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Toffaha Exhibition at Al Bab Selim Gallery
Currently on display at Cairo Opera House's Al Bab Selim Gallery is an innovative and diverse exhibition by Egyptian artist, Rasha Ragah, and German artist, Christoph Nicolaus, who together call themselves Toffaha (apple) which is also the name of this fascinating art performance.
For this special occasion the gallery has been divided into two different sections. First, visitors enter the red room which displays a series of figurative paintings and highly intriguing photography work. The second room is a slightly larger area which exhibits five fresh and exhilarating video performances. Both Ragah and Nicolaus have come together to explore the concept of culture between Africa and Europe; black and white, Christian and Muslim and finally man and woman.
One of Ragah's paintings displayed in the red room features three black women who represent Africa and one white woman who represent Europe; in this painting, the three women appear to be colouring the woman even whiter than before. Ragah might be expressing an inferiority between cultures or a sense of progressing relationships between them. This seeming simplicity leaves the paintings open to interpretation. Interestingly Resha Ragah's figurative paintings were created throughout Cairo, London Munich and Paris.
Nicolaus' work, Drawings of the Sun, is also presented in the red room in the form of repetitive photography. This was a long-term project commencing in 2001 and created by holding his hand on a magnifying glass, trying to assemble the sun's rays in a single point to burn a straight horizontal line across the width of the paper. The whole of the back wall is taken up by his display of over a hundred snapshots of the sun's rays each just a millimetre apart. Though upon first glance it is difficult to know the concept behind this, it is said the idea for this project arose whilst studying the purity of the sky and the positioning of the sun. In fact, once you visit the next room it becomes apparent that this, the four elements, is another recurrent theme within their work.
So upon entering the second section of the gallery you will see five large video pieces projected onto the walls which at first appear as ordinary still snapshots. Upon further inspection it is possible to see some subtle movement in the form of rippling water or a soft swaying of the tree. In fact, if you wait long enough you will witness a bird fly through one of the projections, and on another, one of the figures actually gets up and walks across the still landscape. The pieces are extremely serene and relaxing to watch; in fact, there are two cushioned seats provided for visitors to sit and enjoy within the gallery space.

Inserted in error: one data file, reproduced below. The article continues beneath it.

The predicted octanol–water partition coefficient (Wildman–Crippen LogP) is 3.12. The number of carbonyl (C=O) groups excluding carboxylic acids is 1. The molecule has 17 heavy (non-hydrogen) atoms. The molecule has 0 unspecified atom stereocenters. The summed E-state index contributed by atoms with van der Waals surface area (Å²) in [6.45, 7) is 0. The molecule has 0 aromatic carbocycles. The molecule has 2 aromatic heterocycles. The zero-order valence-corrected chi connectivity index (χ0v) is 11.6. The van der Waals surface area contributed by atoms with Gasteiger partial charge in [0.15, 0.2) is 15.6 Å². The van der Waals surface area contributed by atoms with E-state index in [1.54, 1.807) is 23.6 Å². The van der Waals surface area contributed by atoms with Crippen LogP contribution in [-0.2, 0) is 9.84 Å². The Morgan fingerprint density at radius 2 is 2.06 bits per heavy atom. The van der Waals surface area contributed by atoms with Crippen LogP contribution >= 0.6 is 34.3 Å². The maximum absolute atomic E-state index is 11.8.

Four of these images were created in Aswan which the artist chose due to it being one of the most charming places influenced by cultural and spiritual history, at the same time they focus on the four elements: the sun, wind, earth and water. The only one that was not created in Aswan was created in Sardinia, in a graveyard and sticking to the themes this piece features a black woman and a white man sat together in the graveyard dressed in white; it is said to portray respect for all those who lived and died in this place of energy.
Al Bab Selim Gallery is just a small gallery beside the Museum of Egyptian Art at the Cairo Opera House, but it's completely free and offers a chance to gain a new insight on both contemporary art and culture between Europe and Africa. This exhibition is open from 9:00am until 9:00pm excluding Fridays and Saturdays.
Gypsum Gallery is currently displaying its first ever group exhibition in co-operation with Nile Sunset Annex to mark the end of the season. What Are You Doing, Object? is the bizarre and controversial title that has been given to this showing and immediately implies a sense of confusion.
A series of sculptures and installations make up the open space where visitors can walk around to inspect the art at every angle. The first piece to greet our eyes was by Hassan Khan, titled Double Mirror, which featured a large wooden frame of some sort; a mirror on a brass stand and a miniscule head made from mud and straw. Usually when a mirror is present it signifies that the artist wants the viewer to be part of the artwork itself though seeing all of these objects together evokes many questions and screams doubt and confusion. What is the purpose? What is the meaning?
Upon further research it seems that this doubt and confusion is actually the entire purpose of the exhibition. When we see a table our eyes immediately send a message to our brain outlining the purpose of a table and stating the obvious fact that it is indeed a table, the same with a chair; a fridge, a shoe, or any known object. Yet what happens when we are met with an unfamiliar object? Our mind will work and work to try and solve the mystery. It seems that it is a code to be cracked and a puzzle to be solved… or perhaps it is simply art. Art does not require a purpose to exist nor does it need a name, but nevertheless it is there.
Ironically further into the exhibition there is a piece titled ‘Navigation’, by Sarah Samy; a kappa foam cut-out situated on the floor and resembles a jigsaw puzzle yet it is an incomplete puzzle without an answer.
Another interesting aspect about What Are You Doing, Object? is that all of the materials used to create each piece are those familiar to us: wood, brass, mud, plastic, foam and fiberglass; this gives us a tiny piece of information to work with, though much like the jigsaw puzzle by Sarah Ramy, the rest of the information is missing. What Are You Doing, Object? is an aesthetically pleasing collection first and foremost, but the beauty of it is that each piece in its autonomous state could mean absolutely anything, or nothing it all.